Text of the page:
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Scruggs: Our environment pays if Houston doesn’t recycle

March 2, 2016

Houston Chronicle
Op-Ed by Melanie Scruggs, Houston Program Director
Original article here

Three-BinsDecades ago, when the Texas economy was not as diverse as it is now, the boom-and-bust cycle of oil production could wreak havoc on our lives in Houston. Even today, we feel the effects as energy companies cut back. Sure, cheap gas at the pump is nice to some, but we know it comes with many different kinds of costs.

Here’s another cost we now must consider: prices for recyclable materials have plummeted in part due to low oil prices and reduced demand. For now, tossing our trash into landfills appears cheaper than recycling. As a result, and spurred by the more immediate financial challenges at City Hall, several newly elected Houston Council members are arguing that we should “suspend” curbside recycling. Giving in to such a short-term, one-dimensional viewpoint would be the wrong thing to do as a leading city in the 21st century.

Back in 2008, the New York Times called out Houston for having one of the nation’s worst recycling rates – an abysmal 3 percent. City leaders ever since have responded by ramping up recycling. As of this past year, curbside recycling finally reached every single-family home served by the city, and our diversion rate has increased to around 20 percent. The current call to eliminate curbside recycling, however, confirms the need to commit to long-term recycling goals.

One challenge is that most Houstonians aren’t even seeing, let alone paying, the true costs of landfills. In the business world, this is called an externality because it means externalizing what should be an internal cost. Roughly 40 percent of Texas landfills that are required to monitor for groundwater pollution are leaking. Landfills often have long-term pollution and safety costs that are borne by we the taxpayers or property owners. Just ask the neighbors in Waller County, who have spent over $1.5 million fighting a proposed landfill from being built, or the city of Austin, which will pay more than $1 million per year for 30 years to care for a closed landfill. “Cheaper than recycling” is part of the landfill illusion.

Much of the invisible cost of wasting is also upstream. Mining for raw materials generates immense pollution, and the degradation to the air, land and water is often never repaired. Transporting, refining and manufacturing those raw materials into products consumes tremendous amounts of energy. Recycling can reduce these life-cycle costs dramatically. For example, it takes nine times more energy to make an aluminum can from raw materials than from recycled aluminum. City Council won’t see these pollution savings on a balance sheet when they vote on Wednesday, but if they stop curbside recycling in Houston, the environment will pay for it up and down the supply chain.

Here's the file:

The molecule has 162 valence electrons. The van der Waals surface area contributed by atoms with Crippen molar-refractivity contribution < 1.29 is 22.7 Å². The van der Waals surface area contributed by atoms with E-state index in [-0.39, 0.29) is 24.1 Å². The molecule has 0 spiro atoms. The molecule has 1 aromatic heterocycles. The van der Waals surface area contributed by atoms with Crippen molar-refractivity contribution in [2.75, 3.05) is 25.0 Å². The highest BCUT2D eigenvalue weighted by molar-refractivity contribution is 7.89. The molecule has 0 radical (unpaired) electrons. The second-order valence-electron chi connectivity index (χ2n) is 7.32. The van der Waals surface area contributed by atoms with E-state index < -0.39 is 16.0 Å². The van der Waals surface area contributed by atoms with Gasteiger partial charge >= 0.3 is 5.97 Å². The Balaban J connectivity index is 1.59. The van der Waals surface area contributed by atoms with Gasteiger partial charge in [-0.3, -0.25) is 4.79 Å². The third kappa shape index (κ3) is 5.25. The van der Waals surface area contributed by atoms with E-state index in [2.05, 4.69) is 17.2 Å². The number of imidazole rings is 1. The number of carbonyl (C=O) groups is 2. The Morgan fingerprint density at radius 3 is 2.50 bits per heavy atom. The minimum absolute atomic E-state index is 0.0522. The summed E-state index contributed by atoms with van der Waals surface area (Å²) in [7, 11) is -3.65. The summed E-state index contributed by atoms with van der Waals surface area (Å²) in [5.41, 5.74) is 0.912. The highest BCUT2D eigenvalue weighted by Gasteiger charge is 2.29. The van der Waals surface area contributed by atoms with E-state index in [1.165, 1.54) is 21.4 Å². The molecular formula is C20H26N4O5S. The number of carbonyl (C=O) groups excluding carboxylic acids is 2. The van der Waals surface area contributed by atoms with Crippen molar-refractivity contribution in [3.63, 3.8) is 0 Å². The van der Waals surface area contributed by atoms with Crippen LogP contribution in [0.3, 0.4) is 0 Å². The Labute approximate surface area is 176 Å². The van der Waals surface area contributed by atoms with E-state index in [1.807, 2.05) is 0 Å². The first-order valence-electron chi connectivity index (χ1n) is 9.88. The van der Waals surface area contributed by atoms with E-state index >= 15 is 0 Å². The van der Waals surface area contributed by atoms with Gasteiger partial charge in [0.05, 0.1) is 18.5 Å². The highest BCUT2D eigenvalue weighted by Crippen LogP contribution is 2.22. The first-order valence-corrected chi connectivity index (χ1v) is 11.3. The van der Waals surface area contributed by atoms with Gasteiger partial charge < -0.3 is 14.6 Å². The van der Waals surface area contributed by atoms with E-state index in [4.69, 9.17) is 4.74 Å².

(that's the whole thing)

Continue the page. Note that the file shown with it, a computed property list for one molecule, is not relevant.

There are also social justice costs that we cannot ignore. Environmental burdens are borne disproportionally by the communities that live closest to landfills, as Council member Jerry Davis pointed out last Wednesday. Decades ago, Dr. Robert Bullard, Texas Southern University’s dean of the Barbara Jordan-Mickey Leland School of Public Affairs, developed the idea of environmental racism when he discovered that waste facilities, landfills and now-closed incinerators in the Houston area were disproportionately located in black and Latino neighborhoods. Race has been a bigger factor than class in determining where these facilities are sited.

Responsible recyclers and composters, on the other hand, stop landfills from growing and generate jobs for the working class. Sustainable industries that conserve the planet’s resources and reduce greenhouse gas emissions are precisely the kind of economic development areas that we should be focusing on. According to a 2013 study by the Houston-Galveston Area Council, the recycling, reuse and remanufacturing industries in the Greater Houston area contributed more than $4.2 billion in industrial output and more than 21,000 jobs. City Council can help build on that foundation by voting to continue curbside recycling, an issue that will be before council on Wednesday.

Certainly, recycling isn’t a silver bullet that will solve all of our waste problems, but landfilling is far worse. We need to prevent and reduce waste right from the start, reuse everything we can after that, and yes, recycle the rest. Council has an important decision Wednesday to either stick with our values or give up when times get tough. We are hopeful that with enough citizen input, they will keep us moving in the right direction.

Scruggs is Houston program director for Texas Campaign for the Environment.


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